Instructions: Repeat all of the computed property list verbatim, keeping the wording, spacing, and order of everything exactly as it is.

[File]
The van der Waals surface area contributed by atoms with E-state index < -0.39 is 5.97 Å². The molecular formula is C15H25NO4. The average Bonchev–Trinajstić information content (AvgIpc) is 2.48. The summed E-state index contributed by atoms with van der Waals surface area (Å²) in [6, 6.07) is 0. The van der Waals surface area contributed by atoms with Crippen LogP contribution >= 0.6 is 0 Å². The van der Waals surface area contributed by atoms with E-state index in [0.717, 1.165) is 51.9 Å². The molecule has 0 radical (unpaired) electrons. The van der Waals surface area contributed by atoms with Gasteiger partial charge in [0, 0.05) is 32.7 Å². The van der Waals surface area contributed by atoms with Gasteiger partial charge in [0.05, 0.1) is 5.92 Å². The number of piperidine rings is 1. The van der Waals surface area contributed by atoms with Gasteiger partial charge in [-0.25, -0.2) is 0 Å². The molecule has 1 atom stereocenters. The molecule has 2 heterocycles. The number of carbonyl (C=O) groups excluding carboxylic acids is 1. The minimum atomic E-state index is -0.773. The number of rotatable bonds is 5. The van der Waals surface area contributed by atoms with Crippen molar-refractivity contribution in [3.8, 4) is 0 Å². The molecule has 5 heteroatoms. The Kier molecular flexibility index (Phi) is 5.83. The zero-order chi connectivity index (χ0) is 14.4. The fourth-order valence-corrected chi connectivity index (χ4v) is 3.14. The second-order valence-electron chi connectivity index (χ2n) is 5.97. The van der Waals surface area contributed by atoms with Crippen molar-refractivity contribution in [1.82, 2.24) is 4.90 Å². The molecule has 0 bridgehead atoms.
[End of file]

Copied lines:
The van der Waals surface area contributed by atoms with E-state index < -0.39 is 5.97 Å². The molecular formula is C15H25NO4. The average Bonchev–Trinajstić information content (AvgIpc) is 2.48. The summed E-state index contributed by atoms with van der Waals surface area (Å²) in [6, 6.07) is 0. The van der Waals surface area contributed by atoms with Crippen LogP contribution >= 0.6 is 0 Å². The van der Waals surface area contributed by atoms with E-state index in [0.717, 1.165) is 51.9 Å². The molecule has 0 radical (unpaired) electrons. The van der Waals surface area contributed by atoms with Gasteiger partial charge in [0, 0.05) is 32.7 Å². The van der Waals surface area contributed by atoms with Gasteiger partial charge in [0.05, 0.1) is 5.92 Å². The number of piperidine rings is 1. The van der Waals surface area contributed by atoms with Gasteiger partial charge in [-0.25, -0.2) is 0 Å². The molecule has 1 atom stereocenters. The molecule has 2 heterocycles. The number of carbonyl (C=O) groups excluding carboxylic acids is 1. The minimum atomic E-state index is -0.773. The number of rotatable bonds is 5. The van der Waals surface area contributed by atoms with Crippen molar-refractivity contribution in [3.8, 4) is 0 Å². The molecule has 5 heteroatoms. The Kier molecular flexibility index (Phi) is 5.83. The zero-order chi connectivity index (χ0) is 14.4. The fourth-order valence-corrected chi connectivity index (χ4v) is 3.14. The second-order valence-electron chi connectivity index (χ2n) is 5.97. The van der Waals surface area contributed by atoms with Crippen molar-refractivity contribution in [1.82, 2.24) is 4.90 Å². The molecule has 0 bridgehead atoms.